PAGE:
If you have pudendal neuralgia we don’t need to tell you how painful it is. If you’re reading this and wondering if this is what you’re experiencing, simply put it’s shooting or stabbing pain anywhere along the nerve that goes from the bottom of your spine out into your pelvic floor. It can come and go, or be a constant (ouch) pain.
The pudendal nerve is a complex one, so there’s no easy definition. But we’ll try. It’s a really big nerve running behind your pelvis to the base of your vagina to the pelvic floor and acts like the messenger between your brain and genitals (and controls your sphincter muscles).
It wraps and weaves itself in and out of the muscles and structures of your pelvis, so there’s plenty of opportunities for it to get janky.
Here’s the complexity. It has three threads known as fibers which do three different things. Not only does it have motor fibers, which make your muscles do the things, and sensory fibers, which collect information to keep an eye on the body's internal and external conditions, it also has autonomic fibers which act pretty much outside of your awareness.
It’s thanks to the autonomic fibers of this nerve that our pelvic floor muscles keep a degree of tone. These are what keep us from running to the toilet immediately following a lunch date.
Our pudendal nerve is meant to flow through our pelvic region – the muscles, tissue and spaces between our joints – like a key fitting into a well oiled lock. This means that pudendal neuralgia, and the pelvic pain that arises from it, is due to issues with the nerve’s disposition. It doesn’t stretch like our muscles. So when the pelvic floor muscles around it are tight, there’s joint dysfunction, or connective tissue issues, the pudendal nerve doesn’t like it. It gets irritated and stuck in the lock, rather than gliding through with ease. This is often called pudendal nerve entrapment.
Here are some of the most common reasons why irritation can occur:
Pudendal neuralgia can have some pretty annoying symptoms that can be localized, as well as emotional side-effects.
Symptoms can include:
And, because of the complexity of the nerve pathways in that area, some people may have uneasy feelings when their pain spikes which can feel similar to an anxiety attack.
These symptoms include:
If you’re experiencing any of these symptoms, we encourage you to talk to your doctor or get some advice from your pelvic physiotherapist. (If you don’t already have one, check out the Pelvic Health Network and find a provider in your area!) Don’t be shy with asking your specialist for help; they hear it all the time. Getting to the bottom of the symptoms means you can start mapping out a plan for your recovery and some pain relief. With pelvic floor physical therapy, you can get back to enjoying your life free of this chronic pain.
Pain associated with neuralgia in your pelvic nerve can be managed with our purpose-made products and some adjustments to your daily life. Like all of the conditions mentioned here at The Pelvic Hub, we encourage you to speak with your doctor or pelvic physiotherapist ASAP and get treatment and a self management plan. Getting to the bottom of your symptoms is the first and most important step towards healing.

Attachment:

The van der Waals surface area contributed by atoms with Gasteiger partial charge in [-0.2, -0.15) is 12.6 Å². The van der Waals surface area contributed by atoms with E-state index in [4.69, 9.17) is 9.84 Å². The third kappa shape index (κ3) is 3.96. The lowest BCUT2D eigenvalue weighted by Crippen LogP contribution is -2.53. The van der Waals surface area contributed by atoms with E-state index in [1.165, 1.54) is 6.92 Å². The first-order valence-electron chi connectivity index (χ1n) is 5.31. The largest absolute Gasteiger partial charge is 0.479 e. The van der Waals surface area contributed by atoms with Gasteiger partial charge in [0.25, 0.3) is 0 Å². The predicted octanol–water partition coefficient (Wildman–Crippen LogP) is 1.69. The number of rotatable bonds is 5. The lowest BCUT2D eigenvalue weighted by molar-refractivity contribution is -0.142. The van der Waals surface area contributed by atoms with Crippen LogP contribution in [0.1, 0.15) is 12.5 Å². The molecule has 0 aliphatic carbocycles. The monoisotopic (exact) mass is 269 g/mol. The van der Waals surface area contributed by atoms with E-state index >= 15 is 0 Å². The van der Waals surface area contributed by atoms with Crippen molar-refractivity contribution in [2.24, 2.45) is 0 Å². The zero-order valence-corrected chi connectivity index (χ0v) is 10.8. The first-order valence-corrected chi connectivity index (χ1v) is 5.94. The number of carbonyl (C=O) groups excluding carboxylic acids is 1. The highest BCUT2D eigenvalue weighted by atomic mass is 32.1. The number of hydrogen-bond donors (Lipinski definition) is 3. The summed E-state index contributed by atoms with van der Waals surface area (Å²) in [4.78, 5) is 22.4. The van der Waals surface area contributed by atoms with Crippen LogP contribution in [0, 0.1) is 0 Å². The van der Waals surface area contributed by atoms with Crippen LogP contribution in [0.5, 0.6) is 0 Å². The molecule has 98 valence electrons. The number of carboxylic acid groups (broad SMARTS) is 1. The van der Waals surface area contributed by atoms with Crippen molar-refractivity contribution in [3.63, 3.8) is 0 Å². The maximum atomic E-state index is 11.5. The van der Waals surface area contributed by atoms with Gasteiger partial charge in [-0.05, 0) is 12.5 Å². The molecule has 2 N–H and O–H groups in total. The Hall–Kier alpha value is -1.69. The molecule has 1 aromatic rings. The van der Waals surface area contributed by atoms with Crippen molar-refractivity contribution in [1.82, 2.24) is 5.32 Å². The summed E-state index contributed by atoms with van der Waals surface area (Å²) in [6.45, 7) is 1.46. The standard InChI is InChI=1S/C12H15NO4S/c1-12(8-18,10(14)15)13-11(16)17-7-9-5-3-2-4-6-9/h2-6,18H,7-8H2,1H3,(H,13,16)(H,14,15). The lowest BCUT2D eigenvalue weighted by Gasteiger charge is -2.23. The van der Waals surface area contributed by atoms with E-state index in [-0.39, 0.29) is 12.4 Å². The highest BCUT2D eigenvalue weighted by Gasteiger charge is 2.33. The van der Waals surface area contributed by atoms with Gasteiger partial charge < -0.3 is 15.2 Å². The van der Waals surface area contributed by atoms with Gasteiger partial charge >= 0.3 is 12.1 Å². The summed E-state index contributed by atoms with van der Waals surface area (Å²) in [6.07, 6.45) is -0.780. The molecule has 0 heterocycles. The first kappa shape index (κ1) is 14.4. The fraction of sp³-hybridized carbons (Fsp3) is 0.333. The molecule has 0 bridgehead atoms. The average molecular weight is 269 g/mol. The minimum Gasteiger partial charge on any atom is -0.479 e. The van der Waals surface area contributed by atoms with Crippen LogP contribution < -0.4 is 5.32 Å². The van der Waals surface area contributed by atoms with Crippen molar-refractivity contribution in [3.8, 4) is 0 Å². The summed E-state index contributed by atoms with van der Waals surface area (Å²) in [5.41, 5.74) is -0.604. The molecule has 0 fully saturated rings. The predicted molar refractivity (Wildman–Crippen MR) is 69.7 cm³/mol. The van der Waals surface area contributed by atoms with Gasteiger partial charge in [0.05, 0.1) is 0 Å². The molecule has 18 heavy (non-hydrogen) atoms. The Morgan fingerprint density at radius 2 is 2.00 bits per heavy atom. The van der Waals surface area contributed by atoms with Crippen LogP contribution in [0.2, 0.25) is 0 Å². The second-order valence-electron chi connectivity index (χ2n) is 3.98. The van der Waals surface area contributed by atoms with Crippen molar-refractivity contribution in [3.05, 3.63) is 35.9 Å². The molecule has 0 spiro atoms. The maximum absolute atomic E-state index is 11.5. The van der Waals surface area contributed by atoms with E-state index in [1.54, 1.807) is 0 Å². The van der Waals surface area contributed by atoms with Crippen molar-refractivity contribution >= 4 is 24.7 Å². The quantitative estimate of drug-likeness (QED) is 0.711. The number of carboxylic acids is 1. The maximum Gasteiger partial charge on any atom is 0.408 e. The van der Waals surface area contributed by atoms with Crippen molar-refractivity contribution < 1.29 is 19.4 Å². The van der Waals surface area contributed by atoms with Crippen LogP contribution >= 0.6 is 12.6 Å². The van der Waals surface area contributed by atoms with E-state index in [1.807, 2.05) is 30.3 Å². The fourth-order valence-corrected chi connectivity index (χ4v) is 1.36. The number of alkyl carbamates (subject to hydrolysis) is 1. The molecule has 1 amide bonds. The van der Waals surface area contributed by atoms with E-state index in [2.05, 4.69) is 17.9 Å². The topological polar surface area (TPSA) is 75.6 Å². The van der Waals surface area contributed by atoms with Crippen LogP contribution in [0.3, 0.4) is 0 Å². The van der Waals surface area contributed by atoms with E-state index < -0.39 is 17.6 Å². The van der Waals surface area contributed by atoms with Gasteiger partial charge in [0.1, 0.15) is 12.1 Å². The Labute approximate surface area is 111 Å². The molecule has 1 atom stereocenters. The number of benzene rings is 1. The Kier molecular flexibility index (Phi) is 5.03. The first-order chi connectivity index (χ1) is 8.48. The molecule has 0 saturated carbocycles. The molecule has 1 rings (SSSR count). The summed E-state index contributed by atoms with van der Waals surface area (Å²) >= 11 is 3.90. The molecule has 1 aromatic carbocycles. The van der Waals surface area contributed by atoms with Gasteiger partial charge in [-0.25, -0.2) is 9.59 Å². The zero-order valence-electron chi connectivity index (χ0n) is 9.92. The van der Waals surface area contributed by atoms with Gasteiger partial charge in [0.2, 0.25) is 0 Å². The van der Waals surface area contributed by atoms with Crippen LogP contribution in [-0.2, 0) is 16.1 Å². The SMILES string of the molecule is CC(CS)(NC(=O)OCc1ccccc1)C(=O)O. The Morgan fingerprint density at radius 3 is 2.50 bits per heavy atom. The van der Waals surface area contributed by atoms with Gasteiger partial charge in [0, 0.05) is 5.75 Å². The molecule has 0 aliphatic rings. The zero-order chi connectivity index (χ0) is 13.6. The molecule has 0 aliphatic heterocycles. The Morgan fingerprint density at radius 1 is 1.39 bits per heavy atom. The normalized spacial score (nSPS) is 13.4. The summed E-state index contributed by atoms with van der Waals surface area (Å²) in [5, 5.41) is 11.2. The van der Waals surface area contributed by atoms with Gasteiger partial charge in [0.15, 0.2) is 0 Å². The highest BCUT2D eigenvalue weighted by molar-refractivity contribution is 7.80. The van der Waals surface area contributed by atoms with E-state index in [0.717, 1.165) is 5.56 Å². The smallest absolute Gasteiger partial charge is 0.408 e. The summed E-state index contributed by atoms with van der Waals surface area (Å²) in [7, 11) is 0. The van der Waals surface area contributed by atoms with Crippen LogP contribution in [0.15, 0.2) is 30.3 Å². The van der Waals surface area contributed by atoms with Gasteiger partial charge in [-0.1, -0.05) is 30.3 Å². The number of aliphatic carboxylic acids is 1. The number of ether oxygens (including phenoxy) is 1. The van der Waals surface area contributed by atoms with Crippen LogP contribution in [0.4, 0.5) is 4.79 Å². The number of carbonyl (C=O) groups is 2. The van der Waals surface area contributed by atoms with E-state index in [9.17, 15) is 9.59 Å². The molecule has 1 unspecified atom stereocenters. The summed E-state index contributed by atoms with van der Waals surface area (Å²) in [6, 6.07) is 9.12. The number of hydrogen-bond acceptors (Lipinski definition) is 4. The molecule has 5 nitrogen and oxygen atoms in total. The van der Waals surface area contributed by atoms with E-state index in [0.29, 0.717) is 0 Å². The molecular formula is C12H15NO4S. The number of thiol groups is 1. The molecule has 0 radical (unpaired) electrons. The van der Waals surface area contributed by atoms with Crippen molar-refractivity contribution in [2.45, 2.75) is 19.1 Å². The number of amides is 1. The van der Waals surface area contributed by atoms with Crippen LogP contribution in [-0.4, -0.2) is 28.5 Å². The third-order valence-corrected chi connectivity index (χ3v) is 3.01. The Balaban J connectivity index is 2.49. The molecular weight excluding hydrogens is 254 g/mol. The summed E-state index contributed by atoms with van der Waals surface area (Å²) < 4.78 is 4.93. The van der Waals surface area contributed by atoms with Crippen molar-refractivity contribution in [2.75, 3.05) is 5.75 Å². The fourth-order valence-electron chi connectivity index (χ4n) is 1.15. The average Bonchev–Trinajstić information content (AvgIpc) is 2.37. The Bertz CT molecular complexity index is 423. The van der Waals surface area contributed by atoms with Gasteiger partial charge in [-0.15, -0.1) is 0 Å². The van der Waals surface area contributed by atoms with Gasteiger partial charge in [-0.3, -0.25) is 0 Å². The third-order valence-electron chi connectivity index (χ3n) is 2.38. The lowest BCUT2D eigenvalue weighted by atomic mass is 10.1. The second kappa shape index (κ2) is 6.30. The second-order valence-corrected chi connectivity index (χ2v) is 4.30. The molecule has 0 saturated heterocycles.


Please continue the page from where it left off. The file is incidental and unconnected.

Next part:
First things first. We need to calm down the affected area and modify some of your activity. Yes, (sigh), it might mean reducing or even taking out some activities you love, such as cycling or lights-out disco dancing to reduce the chance of pudendal nerve entrapment, irritation, or other types of pelvic floor dysfunction.
Some of the most irritating activities for a pudendal nerve are:
These are activities to swap out in the meantime:
You might also need to change how you have sex so we encourage you to try different positions. Also, ask your physical therapy provider if they have any recommendations for new positions. Don’t be shy - they’re used to handling intimate questions with sensitivity and professionalism.
Learning good toilet habits also means working on your posture, position and breathing so you’re avoiding pushing and straining as much as possible. Because straining can lead to hemorrhoids, nerve damage and even prolapse—yikes!
So what’s a good position? The Continence Foundation of Australia recommends getting into a squat position where your knees are higher than your hips (a stool can help), leaning forward with your elbows on your knees, straightening your spine, relaxing and letting your tummy settle onto your thighs. We recommend a good magazine and relaxed breathing.
We all know there’s nothing better than a little slice of warmth or soothing cold when you’re feeling uncomfortable. We love reusable feminine pads, because they can be warmed up or cooled depending on your needs. The best part is you can wear them whenever you want and nobody has to know.
We’re also big fans of the using therapy pads, which is like a warm and cozy hug for your pelvis.
Relieving pressure on the pelvic floor can help ease the pain associated with pudendal neuralgia. If you’re experiencing nerve pain (or even any other pelvic floor dysfunction symptoms), you’ll want to add a cushion to your arsenal of pain-relieving tools to make sitting down less of a pain.